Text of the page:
Egyptian citizenship by investment is a niche program, primarily for people who want to either invest in Egypt specifically, or for investors looking to gain a foothold within the Middle East and/or African market.
While Egypt’s program might not be suitable for everyone, it is an option for those looking for a fast-track citizenship by investment program that’s also readily transferrable to dependents.
Obtaining Egyptian citizenship may be worth considering if you are looking to gain citizenship in a foreign relatively country quickly, with minimum fuss.
In this article, we take an in-depth look at Egypt’s program, with details on how to apply and the different investment options available. You’ll also learn more about Mister Henderson’s own thoughts on the pros and cons of the program, and living in Egypt in general.
Egypt – country profile
Egypt is a North African country of over 106.8 million people located on the southern edge of the Mediterranean sea. It borders Libya to the west, Sudan to the south, and Israel to the east.
Egypt can be described as either Middle Eastern, Mediterranean, or African, though the most accurate description is to say it is a fusion of all of those things.
The capital, Cairo, is one of the largest cities in Africa while the coastal city of Alexandria enjoys a reputation as a vital hub of trade and culture that spans millennia.
A rich history
Egypt has always been a resource-rich country. This made it an irresistible target for imperial ambition, from the Ancient Greeks and Romans, through to the Ottomans, the French, and finally the British, until the country gained independence in 1922.
Egypt continues to attract interest from abroad in the form of tourism and foreign investment and, while it may not have the most stable economy in the world, remains an important crossroads in global trade.
Case in point; when a single ship got accidentally lodged in the Suez Canal, as happened back in 2021, it had a catastrophic effect on the global supply chain, costing hundreds of millions of dollars per day.
Egypt’s currency is the Egyptian Pound. In 2016 the Egyptian government took steps to devalue the currency and allowed it to float as part of an IMF assistance program.
Although the currency exchange rate continues to rise and fall against the dollar, overall Egypt remains an affordable destination for Westerners.
As a result, there are also some property bargains to be had though, as we have previously stated, issues with the Egyptian local currency and other structural issues mean, “you’ll need a strong stomach to get involved as an investor.”
Luckily, we have an extensive experience in this area, so if Egyptian property is something that is of interest to you as a part of our international asset diversification strategy, do get in touch, and we can look at real estate investment options.
Because there’s still plenty of hidden treasure in Egypt – provided you know where to dig.
Living in Egypt – pros and cons
Not sure whether living in Egypt is for you? In this short video, Mr. Henderson discusses the pros and cons of living in Egypt, why it’s less suitable as a long-term destination, what the drawbacks are versus some other aspects, which he found pleasantly surprising.
Residency by Investment in Egypt: Mr. Henderson’s Take
Before we go into more details about the Egyptian citizenship by investment program, you may first want to watch Mr. Henderson’s own take on it. In this video he delivers a candid assessment of the pros and cons of the program to help you decide whether this is the program for you, or whether you’d be better off looking at other citizenship by investment programs instead.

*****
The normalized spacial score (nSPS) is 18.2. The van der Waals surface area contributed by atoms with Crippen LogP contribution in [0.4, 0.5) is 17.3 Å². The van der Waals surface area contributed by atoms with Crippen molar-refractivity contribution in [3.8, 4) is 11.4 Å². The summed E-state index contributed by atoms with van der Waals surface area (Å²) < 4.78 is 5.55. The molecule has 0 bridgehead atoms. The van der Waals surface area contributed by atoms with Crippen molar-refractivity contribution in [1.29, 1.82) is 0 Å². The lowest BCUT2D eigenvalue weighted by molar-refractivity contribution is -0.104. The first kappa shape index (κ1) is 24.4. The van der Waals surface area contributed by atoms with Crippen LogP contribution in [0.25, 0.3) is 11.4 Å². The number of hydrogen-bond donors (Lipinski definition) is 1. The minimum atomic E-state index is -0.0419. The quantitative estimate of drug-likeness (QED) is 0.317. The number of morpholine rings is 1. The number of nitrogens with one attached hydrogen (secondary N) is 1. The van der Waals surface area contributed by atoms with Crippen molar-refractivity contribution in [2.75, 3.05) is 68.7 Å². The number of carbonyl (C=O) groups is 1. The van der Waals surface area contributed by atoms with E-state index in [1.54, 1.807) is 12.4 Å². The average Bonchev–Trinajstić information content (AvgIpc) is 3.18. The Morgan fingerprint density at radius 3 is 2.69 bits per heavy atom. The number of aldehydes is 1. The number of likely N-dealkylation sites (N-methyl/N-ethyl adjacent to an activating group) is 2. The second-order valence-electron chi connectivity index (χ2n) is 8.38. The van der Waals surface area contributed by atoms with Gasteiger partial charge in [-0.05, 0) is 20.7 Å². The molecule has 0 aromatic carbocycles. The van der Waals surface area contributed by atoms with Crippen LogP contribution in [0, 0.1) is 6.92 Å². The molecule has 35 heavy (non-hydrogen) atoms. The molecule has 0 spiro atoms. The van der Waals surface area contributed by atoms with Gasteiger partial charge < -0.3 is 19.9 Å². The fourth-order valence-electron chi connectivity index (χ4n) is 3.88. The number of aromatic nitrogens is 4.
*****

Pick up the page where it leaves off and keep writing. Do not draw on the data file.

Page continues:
Egyptian citizenship by investment – pros and cons
The Egyptian citizenship by investment program is hardly optimal. It’s pricy for one thing, especially compared to what other countries are offering. And unlike many of those countries, Egypt is also not a tax haven, so there are no obvious tax benefits.
As an E-2 Treaty country, citizens of Egypt have the right to travel to, and reside within, the United States for up to five years if they opt to invest in an approved American business.
Of course you will still need a visa first to travel to the US. In fact, that applies to most countries, with 192 countries in total requiring some form of visa for Egyptian passport holders.
So unless you’re planning on doing a lot of travel to other African countries, obtaining Egyptian citizenship won’t provide any travel advantages whatsoever.
What Egyptian citizenship by investment does have in its favor, however, is simplicity.
You pay the governmental fees from your home country and you have the flexibility of being able to pay with funds transferred from either a personal bank account or from a business bank account abroad.
This flexibility extends to your family as well. Dependents can be included under the application and they will automatically gain Egyptian nationality. This citizenship is inheritable, which means your descendants can also obtain Egyptian nationality.
The entire process, from the initial payment of government fees to the final receipt of your citizenship documentation, takes around six to nine months.
Egyptian citizenship by investment – methods
The four methods to gain citizenship by investment in Egypt are:
- Real Estate investment
- Company investment
- Bank Deposit investment
The first requires you to purchase specific, government-approved property, the second allows you to invest in a company in Egypt and the third involves a non-refundable contribution, essentially a donation, to the Egyptian government. There are also two different bank deposit options, for a duration of either three or five years.
Citizenship by donation
Citizenship by donation is a one-and-done deal. It involves making a non-refundable contribution to the Central Bank of Egypt worth $250,000.Paying $250,000 for what is essentially a bad Tier C passport is not for everyone, though others may view gaining citizenship as highly advantageous. Egypt is the most populated country in the Middle East and Africa’s third largest market overall. This goes quite a way toward explaining why Egypt’s citizenship by investment program does have plenty of takers.